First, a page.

I can’t get this out to people with a gun or rod in my hand.
It takes a camera in my hand or one filming me to capture these stories, which are far more relevant than stories of Chester Moore gallivanting around the country fishing and hunting. I’ve been there, done that and literally have the scars to prove it.
Loved it too by the way.
Chances are if you see me in the field from now on it will be capturing images, interviewing experts and bringing back to this publication cutting edge issues of stewardship that quite frankly no one else in Texas is touching.
No, I am not retiring from pursuing the great outdoors.
If you think I am giving up flounder or crappie fishing, for example, you’re nuts. I may go less often but I always pick the prime days and usually score.
I have flounder on the agenda as I type this, in fact. I am planning big things for the fall on that front and probably right before a front (pun intended).
I am, however, making this my last year deer hunting.
It’s not because I don’t agree with it.
It’s because, to be as honest as I can, my deer hunting desires died with my father on a friend’s ranch three years ago. He passed away while we were cleaning one of the biggest bucks of his life. Although I am on a lease this year and plan to give it serious effort, this is a good time to move on.
This makes 25 years since I started my career and 30 years since I shot my first buck, with my Dad on a day lease in Llano County. Deer hunting will never be the same without Dad. So after this year, marking that great time with Dad, I will no longer get a lease. I will have to rely on friends to send me a backstrap.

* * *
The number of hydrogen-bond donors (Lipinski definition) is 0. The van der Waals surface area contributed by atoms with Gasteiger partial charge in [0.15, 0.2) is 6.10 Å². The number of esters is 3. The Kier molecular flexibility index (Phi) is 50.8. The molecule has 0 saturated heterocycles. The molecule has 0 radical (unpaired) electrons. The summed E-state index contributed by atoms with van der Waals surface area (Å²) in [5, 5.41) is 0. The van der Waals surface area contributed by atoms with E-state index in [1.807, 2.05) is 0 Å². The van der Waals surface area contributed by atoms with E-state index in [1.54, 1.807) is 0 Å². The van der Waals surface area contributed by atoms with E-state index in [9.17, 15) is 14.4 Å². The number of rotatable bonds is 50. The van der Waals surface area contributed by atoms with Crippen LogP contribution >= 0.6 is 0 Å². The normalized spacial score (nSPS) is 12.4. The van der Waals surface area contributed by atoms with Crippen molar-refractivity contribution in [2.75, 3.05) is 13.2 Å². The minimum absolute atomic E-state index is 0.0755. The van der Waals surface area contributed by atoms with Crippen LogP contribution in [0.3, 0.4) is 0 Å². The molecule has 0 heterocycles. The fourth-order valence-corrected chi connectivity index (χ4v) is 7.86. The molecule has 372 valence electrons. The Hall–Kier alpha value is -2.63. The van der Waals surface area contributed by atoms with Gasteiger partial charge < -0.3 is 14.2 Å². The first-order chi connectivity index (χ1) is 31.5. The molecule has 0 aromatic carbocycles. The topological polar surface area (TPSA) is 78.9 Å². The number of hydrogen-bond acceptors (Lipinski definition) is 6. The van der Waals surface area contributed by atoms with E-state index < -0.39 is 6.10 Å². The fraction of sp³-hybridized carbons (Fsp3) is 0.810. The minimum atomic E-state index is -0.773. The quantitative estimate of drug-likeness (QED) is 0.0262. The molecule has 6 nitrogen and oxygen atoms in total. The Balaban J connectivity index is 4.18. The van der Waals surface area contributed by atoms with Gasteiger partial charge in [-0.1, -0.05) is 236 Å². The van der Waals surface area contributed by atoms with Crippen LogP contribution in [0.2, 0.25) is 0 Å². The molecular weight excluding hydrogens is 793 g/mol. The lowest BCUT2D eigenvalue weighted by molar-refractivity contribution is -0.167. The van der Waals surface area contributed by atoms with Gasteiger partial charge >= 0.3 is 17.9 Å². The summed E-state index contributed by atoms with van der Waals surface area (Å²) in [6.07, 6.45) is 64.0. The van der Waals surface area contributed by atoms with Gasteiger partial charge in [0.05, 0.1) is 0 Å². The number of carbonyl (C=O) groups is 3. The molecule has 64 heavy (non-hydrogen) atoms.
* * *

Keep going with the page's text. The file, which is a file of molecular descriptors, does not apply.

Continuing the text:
Duck hunting is a different story as I came into that on my own in my early 20s, and I love duck gumbo and fried bluewing teal breasts too much to bow out.
I do, however, know the position I have with this publication and in this industry is not about me. It is about the resource. I have the opportunity, talent and focus to be a catalyst to protect our precious natural resources.
You can only be good at what you believe. For 25 years I have stood for resource stewardship, often when others were ignoring certain issues. I plan to continue that at an entirely new level.
No surrender. No retreat. No fear.
Full steam ahead.
America needs to know the results of billions of dollars in hunting and fishing license fees and excises taxes spent on wildlife conservation. Texas needs a wildlife journalist who doesn’t mind cutting through the BS of politics, the good ol’ boy syndicate and even the industry itself.
This is a new beginning forged in purpose, focus and with a deep love for wildlife and all of the people who steward my favorite creatures and the habitat we pursue them in.
I can write (and edit) with authority on hunting, fishing and all things wildlife because I have lived it my entire life. However, I can only move forward if I am honest with myself and realize my purpose in this position is not to enjoy the spoils of outdoor writing.
It is to bring back the best stories, most unique insight and forward thinking journalism within me and the talented roster here at Texas Fish & Game.
We have everything from big business to well-funded animal rights organizations trying to squash the progress the outdoors community has made. That community can only respond to these threats if they know about them.
My job is to make that possible. And it’s one I do with great enthusiasm.
Email Chester Moore at
Email Chester Moore at [email protected]